Some Advice on Writing a Philosophy Essay

Some Advice on Writing a Philosophy Essay


Writing a philosophy essay is different from writing the essays you did for A-level. What philosophy tutors are looking for may not be the same as what tutors in English or Economics want, so you could find that the style that gets friendly remarks in the margins of essays for one subject produces abuse in another. There is no magic formula for producing interesting philosophy, but there are some simple rules that may help.

Philosophy is about argument. It is about finding convincing reasons for believing things and reasons for doubting them, and about refuting arguments or undoing refutations of them. So one thing that every piece of philosophy has to have is a claim and a defence of it. Now it is a sad fact that good arguments for interesting claims are hard to make, so this demand may seem rather intimidating. But there are techniques for making the task manageable, and a large part of the invisible agenda of a philosophy course is the acquisition of these techniques.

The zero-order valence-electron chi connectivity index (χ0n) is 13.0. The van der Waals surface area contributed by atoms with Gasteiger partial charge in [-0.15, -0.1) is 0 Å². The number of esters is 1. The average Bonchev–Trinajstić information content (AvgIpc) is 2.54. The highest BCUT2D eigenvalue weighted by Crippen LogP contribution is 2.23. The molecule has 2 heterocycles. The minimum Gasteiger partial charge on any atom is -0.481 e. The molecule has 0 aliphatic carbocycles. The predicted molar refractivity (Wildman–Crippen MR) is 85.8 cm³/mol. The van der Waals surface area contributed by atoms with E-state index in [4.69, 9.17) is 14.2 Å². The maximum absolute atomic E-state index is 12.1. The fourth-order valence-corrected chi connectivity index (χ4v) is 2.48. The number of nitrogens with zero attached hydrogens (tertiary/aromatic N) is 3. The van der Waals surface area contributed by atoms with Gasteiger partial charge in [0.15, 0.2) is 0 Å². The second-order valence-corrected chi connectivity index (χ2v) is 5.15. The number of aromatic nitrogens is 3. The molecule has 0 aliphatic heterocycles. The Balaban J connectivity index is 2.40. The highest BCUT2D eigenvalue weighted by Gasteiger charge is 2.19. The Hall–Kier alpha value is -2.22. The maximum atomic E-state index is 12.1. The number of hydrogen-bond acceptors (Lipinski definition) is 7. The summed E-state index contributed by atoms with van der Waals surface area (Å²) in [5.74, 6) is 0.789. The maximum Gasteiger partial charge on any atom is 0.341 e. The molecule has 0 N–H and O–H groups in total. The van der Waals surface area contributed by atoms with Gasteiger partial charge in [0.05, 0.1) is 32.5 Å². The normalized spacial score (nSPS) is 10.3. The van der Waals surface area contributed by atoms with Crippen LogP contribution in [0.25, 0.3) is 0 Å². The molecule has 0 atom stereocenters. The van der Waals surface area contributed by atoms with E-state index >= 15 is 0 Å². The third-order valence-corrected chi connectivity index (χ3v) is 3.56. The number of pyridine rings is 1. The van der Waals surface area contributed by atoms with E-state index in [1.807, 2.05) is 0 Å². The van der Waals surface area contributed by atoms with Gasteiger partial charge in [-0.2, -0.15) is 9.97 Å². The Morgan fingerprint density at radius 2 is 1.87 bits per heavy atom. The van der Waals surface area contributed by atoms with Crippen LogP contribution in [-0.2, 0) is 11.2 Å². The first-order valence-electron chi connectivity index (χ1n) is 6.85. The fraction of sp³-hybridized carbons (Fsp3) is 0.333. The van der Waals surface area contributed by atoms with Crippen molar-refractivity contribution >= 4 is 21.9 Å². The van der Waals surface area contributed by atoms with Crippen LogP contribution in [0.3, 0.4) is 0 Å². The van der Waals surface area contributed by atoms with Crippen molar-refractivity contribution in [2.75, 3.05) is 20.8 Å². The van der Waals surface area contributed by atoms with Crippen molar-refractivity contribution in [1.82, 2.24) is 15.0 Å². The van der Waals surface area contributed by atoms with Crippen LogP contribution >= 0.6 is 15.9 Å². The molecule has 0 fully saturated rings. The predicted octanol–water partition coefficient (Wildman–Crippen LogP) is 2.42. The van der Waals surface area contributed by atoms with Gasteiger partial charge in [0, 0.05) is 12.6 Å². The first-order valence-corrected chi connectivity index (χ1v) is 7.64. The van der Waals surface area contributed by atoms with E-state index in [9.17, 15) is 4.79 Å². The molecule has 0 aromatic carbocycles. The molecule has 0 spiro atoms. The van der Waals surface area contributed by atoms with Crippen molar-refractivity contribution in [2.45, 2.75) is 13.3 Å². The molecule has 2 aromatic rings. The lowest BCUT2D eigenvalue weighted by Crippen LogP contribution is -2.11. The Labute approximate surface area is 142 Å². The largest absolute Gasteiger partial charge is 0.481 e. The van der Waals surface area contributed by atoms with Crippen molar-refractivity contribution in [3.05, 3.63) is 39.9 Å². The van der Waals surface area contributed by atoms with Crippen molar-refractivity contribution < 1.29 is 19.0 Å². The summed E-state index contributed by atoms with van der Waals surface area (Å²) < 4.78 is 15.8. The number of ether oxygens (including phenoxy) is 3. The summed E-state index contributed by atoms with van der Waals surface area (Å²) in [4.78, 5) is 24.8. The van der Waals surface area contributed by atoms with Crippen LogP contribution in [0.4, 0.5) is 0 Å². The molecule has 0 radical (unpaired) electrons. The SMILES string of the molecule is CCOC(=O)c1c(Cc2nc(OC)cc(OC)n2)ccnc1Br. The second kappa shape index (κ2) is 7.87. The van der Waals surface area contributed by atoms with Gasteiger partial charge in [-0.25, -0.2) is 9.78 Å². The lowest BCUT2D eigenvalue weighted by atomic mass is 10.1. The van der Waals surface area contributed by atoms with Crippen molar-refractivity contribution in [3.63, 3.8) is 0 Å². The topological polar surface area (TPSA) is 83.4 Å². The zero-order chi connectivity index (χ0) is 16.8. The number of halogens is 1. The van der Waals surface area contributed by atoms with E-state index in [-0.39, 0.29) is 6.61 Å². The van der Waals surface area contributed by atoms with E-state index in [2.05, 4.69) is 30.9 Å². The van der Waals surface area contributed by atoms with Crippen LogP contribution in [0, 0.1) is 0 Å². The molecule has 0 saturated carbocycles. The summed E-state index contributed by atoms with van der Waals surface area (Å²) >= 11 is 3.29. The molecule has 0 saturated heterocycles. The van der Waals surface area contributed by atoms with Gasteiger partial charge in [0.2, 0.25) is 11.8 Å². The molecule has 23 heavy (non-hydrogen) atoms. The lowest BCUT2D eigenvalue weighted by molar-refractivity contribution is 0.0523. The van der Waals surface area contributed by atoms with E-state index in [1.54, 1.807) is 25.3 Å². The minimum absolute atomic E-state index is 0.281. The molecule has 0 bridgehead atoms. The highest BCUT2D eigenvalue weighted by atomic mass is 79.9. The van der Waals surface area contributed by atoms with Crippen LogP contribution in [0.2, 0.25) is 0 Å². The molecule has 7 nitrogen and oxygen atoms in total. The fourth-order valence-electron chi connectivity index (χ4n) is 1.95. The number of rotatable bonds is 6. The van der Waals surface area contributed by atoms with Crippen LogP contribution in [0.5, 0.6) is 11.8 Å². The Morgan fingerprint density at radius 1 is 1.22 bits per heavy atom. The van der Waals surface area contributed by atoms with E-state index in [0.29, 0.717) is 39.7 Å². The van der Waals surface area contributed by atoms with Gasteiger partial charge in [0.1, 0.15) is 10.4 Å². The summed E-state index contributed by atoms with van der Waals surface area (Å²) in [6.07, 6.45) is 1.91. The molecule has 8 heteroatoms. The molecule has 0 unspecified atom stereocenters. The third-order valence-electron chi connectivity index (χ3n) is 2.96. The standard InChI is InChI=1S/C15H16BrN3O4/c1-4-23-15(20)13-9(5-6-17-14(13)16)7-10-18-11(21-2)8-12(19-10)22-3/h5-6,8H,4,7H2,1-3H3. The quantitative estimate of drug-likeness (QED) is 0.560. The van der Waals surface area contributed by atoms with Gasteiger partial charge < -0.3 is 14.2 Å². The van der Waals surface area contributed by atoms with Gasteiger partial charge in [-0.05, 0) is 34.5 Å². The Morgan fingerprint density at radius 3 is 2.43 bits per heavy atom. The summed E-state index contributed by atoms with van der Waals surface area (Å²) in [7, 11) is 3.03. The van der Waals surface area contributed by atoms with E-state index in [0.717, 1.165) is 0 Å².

Most styles of philosophical argument begin with a claim and argue for or against it. For example, a dialogue form continuously modifies one or more initial claims in response to criticisms. Another method works by finding plausible reasons for a position you are opposing, and then undermines them. A technique that is invaluable whatever your strategy is that of finding definite sharp counterexamples to general claims.
All this presupposes you have some interesting positions to start with. Where do these come from? The standard source of starting positions is the works of established philosophers. An undergraduate philosophy essay more often than not is ‘about’ some specific philosophical works. So a reasonable way to write the essay is to start with an exposition: extracting from what you have read some positions and arguments which you can later defend or attack yourself. Three bits of advice about this:

i. You can't engage...

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